In a recent article, Fang et al. attempted to identify the functional residues involved in the catalytic mechanism of ADS (13). They generated a homology model of ADS using 5-epi-aristolochene synthase (TEAS) as a template. Then the substrate FPP was modeled into the active site based on its position in the crystal structure of TEAS and the different carbocation intermediates were docked in the active site. However, it is worth to mention that TEAS is a transoid sesquiterpene synthase while ADS is cisoid and they only have around 38% sequence similarity. In contrast, bisabolol synthase (BOS) is another cisoid sesquiterpene synthase with 89% sequence similarity with ADS and it has a reported crystal structure. Hence, using BOS as a template to generate a model of ADS should be more reliable (8,14). Fang and colleagues used sequence alignment of six sesquiterpene synthases from A. annua along with site-directed mutagenesis to identify the functional residues. They first attempted to pinpoint the ADS residues involved with ring closures. They designed a mutagenesis strategy based on switching active site residues of ADS with the different residues in BOS and germacrene A synthase (GAS). BOS and GAS were chosen because they catalyze a single ring closure, 1,6- or 1,10-, respectively, while ADS perform both 1,6- and 1,10-ring closures. Swapping ADS residues with GAS which cannot perform 1,6-ring closure identified a T296V mutant that lost cyclization activity. The same results were also observed in BOS in which 1,6-ring closure is necessary similar to ADS. This suggests that residue T296 is essential for 1,6-cyclization. They proposed that the role of T296 is dependent on the proximity of the hydroxyl group to the first isoprene unit. However, the involvement of the hydroxyl group should be ruled out since it has been reported that the T296A mutant retained 1,6-cyclization activity producing amorphadiene (15). It would be a better assumption that the size of the side chain of the residue at 296 has a direct effect on its role in 1,6-ring closure. In a similar manner, ADS residues were swapped for the different residues in the BOS active site to determine the residues involved in 1,10-ring closure in ADS. None the less, this procedure was not sufficient to identify the functional residues involved in the 1,10-cyclization. Thus, the authors researched further by comparing the identical residues of ADS and BOS to GAS, twelve of these residues were different in GAS. Replacing the respective twelve ADS residues with those of GAS resulted in mutants F370L, L374Y, G400S, G401A, and G439S with disrupted 1,10-cylcization leading to accumulation of bisabolyl derived products. Also, the authors docked the bisabolyl cation in the active site of the ADS model and discovered that residues L374, L404, L405 and G439 are in close proximity to the bisabolyl cation. In addition, the tetra-substitution mutant of these residues produced 80% bisabolyl derived product and only 10% amorpha-4,11-diene, confirming the involvement of these four residues in 1,10-ring closure.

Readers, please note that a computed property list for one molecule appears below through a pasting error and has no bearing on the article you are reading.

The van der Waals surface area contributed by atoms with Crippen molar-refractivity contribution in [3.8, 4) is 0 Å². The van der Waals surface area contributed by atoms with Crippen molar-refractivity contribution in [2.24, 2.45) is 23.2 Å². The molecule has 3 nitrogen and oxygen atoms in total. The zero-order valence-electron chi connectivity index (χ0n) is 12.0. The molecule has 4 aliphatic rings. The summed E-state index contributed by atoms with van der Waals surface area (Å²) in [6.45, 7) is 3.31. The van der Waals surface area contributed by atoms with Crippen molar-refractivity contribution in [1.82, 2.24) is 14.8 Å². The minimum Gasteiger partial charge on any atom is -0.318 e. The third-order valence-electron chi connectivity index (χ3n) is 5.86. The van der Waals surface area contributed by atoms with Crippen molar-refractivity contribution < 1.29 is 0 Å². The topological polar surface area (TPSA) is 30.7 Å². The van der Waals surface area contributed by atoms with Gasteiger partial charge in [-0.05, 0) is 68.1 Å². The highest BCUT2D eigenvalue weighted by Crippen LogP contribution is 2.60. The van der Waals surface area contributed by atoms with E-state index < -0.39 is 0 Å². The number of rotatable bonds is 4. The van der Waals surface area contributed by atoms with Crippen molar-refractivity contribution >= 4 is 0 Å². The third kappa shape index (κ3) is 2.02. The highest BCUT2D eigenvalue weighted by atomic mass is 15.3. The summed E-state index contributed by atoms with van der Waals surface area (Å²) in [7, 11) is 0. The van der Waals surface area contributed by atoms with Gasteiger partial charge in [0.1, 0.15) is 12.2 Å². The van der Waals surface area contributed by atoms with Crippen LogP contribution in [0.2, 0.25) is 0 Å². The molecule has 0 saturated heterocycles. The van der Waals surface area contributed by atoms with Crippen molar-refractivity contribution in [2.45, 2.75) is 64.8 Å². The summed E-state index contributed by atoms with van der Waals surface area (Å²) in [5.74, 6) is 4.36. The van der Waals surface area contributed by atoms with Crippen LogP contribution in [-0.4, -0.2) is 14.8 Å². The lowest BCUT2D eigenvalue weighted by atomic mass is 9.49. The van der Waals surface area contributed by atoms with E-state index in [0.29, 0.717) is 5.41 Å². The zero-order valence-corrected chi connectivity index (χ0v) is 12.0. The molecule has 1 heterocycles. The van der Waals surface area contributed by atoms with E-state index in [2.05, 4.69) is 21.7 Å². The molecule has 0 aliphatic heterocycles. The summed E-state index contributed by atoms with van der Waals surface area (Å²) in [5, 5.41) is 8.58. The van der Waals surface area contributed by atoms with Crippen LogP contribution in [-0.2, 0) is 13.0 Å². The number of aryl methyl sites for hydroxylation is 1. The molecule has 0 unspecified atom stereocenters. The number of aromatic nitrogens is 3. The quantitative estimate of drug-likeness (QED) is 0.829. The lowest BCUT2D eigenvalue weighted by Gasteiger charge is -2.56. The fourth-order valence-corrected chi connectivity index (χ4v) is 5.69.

After that, Fang and co-workers aimed at determining the residues responsible for deprotonation of the formed bicyclic ring skeleton to produce the major product amorpha-4,11-diene. It has been previously reported that T399 is responsible for regioselective deprotonation where T399L (corresponding to leucine at the same position in BOS) produced less of the main product amorpha-4, 11-diene and more of amorpha-4,7-diene compared to the wild type (14). Similarly, T447G (corresponding to glycine at the same position in BOS) showed the same pattern of products indicating that both T399 and T447 are involved in the deprotonation process. In addition, substituting T399 and T447 with different amino acids showed that only the serine mutants acted like the wild type which confirms the importance of the hydroxyl group in the regioselective deprotonation. Since the hydroxyl group cannot directly remove a proton from the carbocation intermediate and the side chains of basic residues in the model are pointing away from the active site, they suggested that enzyme-bound water can perform the deprotonation and act as the active site base. However, further investigation of all residues in the active site for their possible role in the deprotonation should be performed before deciding on the active site base. The generated ADS model was used to look for the positioning of all these residues in relation to the conserved metal ion binding motifs in the active site. They found that T296 is located on the same helix as the DDXXD motif while G439 along with the DSE/NTE motif that contains T447 are on the opposite side of the active site. Also, T374 and T399 are neighboring the DDXXD motif. Hence, they concluded that the side chains of these residues can affect the positioning of the substrate and/or intermediates in the active site in addition to their subsequent cyclization. This was confirmed by mutating these residues to different size amino acids.